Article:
Purpose: The perturbation of metabolic pathways in high-grade bladder cancer has not been investigated. We aimed to identify a metabolic signature in high-grade bladder cancer by integrating unbiased metabolomics, lipidomics, and transcriptomics to predict patient survival and to discover novel therapeutic targets. Experimental Design: We performed high-resolution liquid chromatography mass spectrometry (LC-MS) and bioinformatic analysis to determine the global metabolome and lipidome in high-grade bladder cancer.Wefurther investigated the effects of impaired metabolic pathways using in vitro and in vivo models. Results: We identified 519 differential metabolites and 19 lipids that were differentially expressed between low-grade and high-grade bladder cancer using the NIST MS metabolomics compendium and lipidblast MS/MS libraries, respectively. Pathway analysis revealed a unique set of biochemical pathways that are highly deregulated in high-grade bladder cancer. Integromics analysis identified a molecular gene signature associated with poor patient survival in bladder cancer. Low expression of CPT1B in high-grade tumors was associated with low FAO and low acyl carnitine levels in high-grade bladder cancer, which were confirmed using tissue microarrays. Ectopic expression of the CPT1B in high-grade bladder cancer cells led to reduced EMT in in vitro, and reduced cell proliferation, EMT, and metastasis in vivo. Conclusions: Our study demonstrates a novel approach for the integration of metabolomics, lipidomics, and transcriptomics data, and identifies a common gene signature associated with poor survival in patients with bladder cancer. Our data also suggest that impairment of FAO due to downregulation of CPT1B plays an important role in the progression toward high-grade bladder cancer and provide potential targets for therapeutic intervention.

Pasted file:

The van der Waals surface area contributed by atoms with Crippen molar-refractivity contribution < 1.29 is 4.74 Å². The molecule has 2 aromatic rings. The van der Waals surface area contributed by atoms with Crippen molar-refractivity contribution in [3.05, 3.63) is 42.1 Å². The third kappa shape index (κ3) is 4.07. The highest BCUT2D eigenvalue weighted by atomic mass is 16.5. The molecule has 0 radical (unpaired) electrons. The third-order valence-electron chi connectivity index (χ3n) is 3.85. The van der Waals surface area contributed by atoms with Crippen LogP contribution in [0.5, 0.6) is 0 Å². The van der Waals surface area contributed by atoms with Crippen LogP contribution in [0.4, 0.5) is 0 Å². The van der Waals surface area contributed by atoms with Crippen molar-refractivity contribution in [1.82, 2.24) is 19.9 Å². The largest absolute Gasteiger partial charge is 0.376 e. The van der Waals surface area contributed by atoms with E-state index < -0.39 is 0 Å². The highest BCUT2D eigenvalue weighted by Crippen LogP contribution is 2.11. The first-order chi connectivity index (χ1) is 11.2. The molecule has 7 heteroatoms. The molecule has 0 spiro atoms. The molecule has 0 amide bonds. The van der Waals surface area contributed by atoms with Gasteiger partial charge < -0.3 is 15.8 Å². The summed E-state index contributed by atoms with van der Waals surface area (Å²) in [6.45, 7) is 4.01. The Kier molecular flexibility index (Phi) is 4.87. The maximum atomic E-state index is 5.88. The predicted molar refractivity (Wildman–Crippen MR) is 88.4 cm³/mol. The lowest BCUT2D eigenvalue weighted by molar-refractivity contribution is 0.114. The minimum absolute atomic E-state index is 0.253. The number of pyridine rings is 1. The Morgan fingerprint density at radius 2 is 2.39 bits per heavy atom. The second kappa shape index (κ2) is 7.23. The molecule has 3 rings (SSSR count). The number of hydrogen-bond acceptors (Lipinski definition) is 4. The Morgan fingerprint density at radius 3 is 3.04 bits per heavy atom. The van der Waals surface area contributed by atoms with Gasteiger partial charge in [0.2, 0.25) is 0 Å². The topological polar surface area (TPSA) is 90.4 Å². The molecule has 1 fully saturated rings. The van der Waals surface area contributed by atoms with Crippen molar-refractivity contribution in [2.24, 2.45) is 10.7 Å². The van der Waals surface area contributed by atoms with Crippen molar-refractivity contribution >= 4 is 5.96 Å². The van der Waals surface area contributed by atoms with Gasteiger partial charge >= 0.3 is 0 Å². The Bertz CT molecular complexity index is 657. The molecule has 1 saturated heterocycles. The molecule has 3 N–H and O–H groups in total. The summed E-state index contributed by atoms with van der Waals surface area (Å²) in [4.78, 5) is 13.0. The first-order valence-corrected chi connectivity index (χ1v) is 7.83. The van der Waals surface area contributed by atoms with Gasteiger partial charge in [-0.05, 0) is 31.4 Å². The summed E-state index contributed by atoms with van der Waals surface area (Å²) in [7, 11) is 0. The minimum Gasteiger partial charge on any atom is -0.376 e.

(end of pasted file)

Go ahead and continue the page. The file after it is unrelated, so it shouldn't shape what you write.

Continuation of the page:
ASJC Scopus subject areas
- Cancer Research